Film and Movies

When a Restaurant Job was Divinely Ordered

Jun 23, 2016

Enjoli Moon is the founder and creative director of the Afrikana Independent Film Festival, which is in its third year and which brings filmmakers to Richmond from all over the world. But Moon doesn't come from the filmmaking world. In this week's segment, she shares her memories of a Richmond restaurant that inspired her to create something new and different in the city.

 

 

Actor for Hire

Feb 9, 2016

With the explosion of cable TV, Netflix and the DVD market, there are more opportunities than ever for actors, but movie-making remains a competitive business – a point underscored with humor by a Fredericksburg native in the new film Actor for Hire.  It was selected to show at 22 film festivals including Virginia’s, where it sold out.  Sandy Hausman reports on the man and the movie. 

Ruff Cut Film Festival Benefits Service Dogs of VA

Oct 15, 2015

You’ve heard of the Cannes Film Festival.  Now, get ready for the Canine Film Festival, an event taking place in Charlottesville this Saturday.  The night’s emcee  is a woman who came up with Stupid Pet Tricks for David Letterman’s show and has made a career by combining canines and comedy.

Merrill Markoe has made the most of her comedic skills and her love of dogs - writing 8 books, including Walking in Circles Before Lying Down.  Markoe knows dogs well.  She has, at times, had eight of them.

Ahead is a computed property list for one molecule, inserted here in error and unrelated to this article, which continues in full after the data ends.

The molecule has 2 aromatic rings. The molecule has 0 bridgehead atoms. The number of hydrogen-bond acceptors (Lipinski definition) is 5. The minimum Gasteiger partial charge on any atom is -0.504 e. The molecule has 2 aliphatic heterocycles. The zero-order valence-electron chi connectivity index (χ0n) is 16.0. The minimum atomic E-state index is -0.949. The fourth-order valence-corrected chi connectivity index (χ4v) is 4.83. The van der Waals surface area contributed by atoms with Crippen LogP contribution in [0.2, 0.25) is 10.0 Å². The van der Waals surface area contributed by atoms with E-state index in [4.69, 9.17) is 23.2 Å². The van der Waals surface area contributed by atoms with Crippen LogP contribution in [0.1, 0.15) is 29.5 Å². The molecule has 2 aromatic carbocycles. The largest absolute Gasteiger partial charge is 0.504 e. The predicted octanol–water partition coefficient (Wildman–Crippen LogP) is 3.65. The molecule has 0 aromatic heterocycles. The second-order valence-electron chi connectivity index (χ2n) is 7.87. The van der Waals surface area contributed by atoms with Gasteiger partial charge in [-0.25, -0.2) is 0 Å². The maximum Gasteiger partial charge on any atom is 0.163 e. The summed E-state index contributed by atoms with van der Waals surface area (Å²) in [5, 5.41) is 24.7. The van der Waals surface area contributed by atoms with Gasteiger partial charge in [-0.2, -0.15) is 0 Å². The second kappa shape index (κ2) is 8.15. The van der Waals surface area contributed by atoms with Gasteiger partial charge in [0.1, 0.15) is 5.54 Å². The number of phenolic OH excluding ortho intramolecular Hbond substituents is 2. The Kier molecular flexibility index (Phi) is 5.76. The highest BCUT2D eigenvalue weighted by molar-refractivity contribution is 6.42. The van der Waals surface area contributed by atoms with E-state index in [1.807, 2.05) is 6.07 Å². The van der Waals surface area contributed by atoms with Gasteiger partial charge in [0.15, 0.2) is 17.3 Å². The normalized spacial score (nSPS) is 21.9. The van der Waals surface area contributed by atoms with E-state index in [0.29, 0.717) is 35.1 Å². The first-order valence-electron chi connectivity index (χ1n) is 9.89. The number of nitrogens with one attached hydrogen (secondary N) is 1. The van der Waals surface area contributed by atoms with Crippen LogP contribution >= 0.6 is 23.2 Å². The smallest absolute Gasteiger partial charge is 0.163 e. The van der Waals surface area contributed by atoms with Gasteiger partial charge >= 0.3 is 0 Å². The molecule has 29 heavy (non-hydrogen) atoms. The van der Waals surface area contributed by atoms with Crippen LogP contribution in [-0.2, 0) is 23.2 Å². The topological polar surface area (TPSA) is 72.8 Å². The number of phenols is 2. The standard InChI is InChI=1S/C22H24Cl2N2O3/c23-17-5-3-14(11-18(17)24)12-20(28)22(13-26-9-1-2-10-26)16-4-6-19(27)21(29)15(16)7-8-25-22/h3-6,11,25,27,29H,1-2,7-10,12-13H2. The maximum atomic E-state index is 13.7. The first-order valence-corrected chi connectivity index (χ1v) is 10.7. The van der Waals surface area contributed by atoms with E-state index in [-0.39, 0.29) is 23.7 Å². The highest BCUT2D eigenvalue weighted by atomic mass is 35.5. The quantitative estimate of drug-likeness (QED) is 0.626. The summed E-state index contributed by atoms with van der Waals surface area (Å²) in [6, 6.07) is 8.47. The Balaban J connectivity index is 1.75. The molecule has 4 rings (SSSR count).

Meg Ryan Headlines VA Film Festival

Sep 30, 2015
(Photo by Dario Cantatore/Invision/AP)

The Virginia Film Festival is bringing some big names to Charlottesville this fall.  Sandy Hausman spoke with the event’s director at a preview for the event and  filed this report.

In the summer of 2014, Meg Ryan was in Virginia, directing a film in which she starred, along with Tom Hanks, Sam Shepherd, and her son Jack Quaid.  That film, called Ithaca, is based on William Saroyan’s novel The Human Comedy, and festival director Jody Kielbasa says it will premiere here.

The cable TV series “TURN” will be back in Virginia for another season.  Producers of the historic drama about spies during the American Revolution will get about $6 million in tax dollars from the state.

In Richmond, debate continues over the wisdom of giving incentives to makers of films and TV shows.

Critics say taxpayers should not be bankrolling Hollywood, but Andy Edmund, who heads the film office, disagrees.

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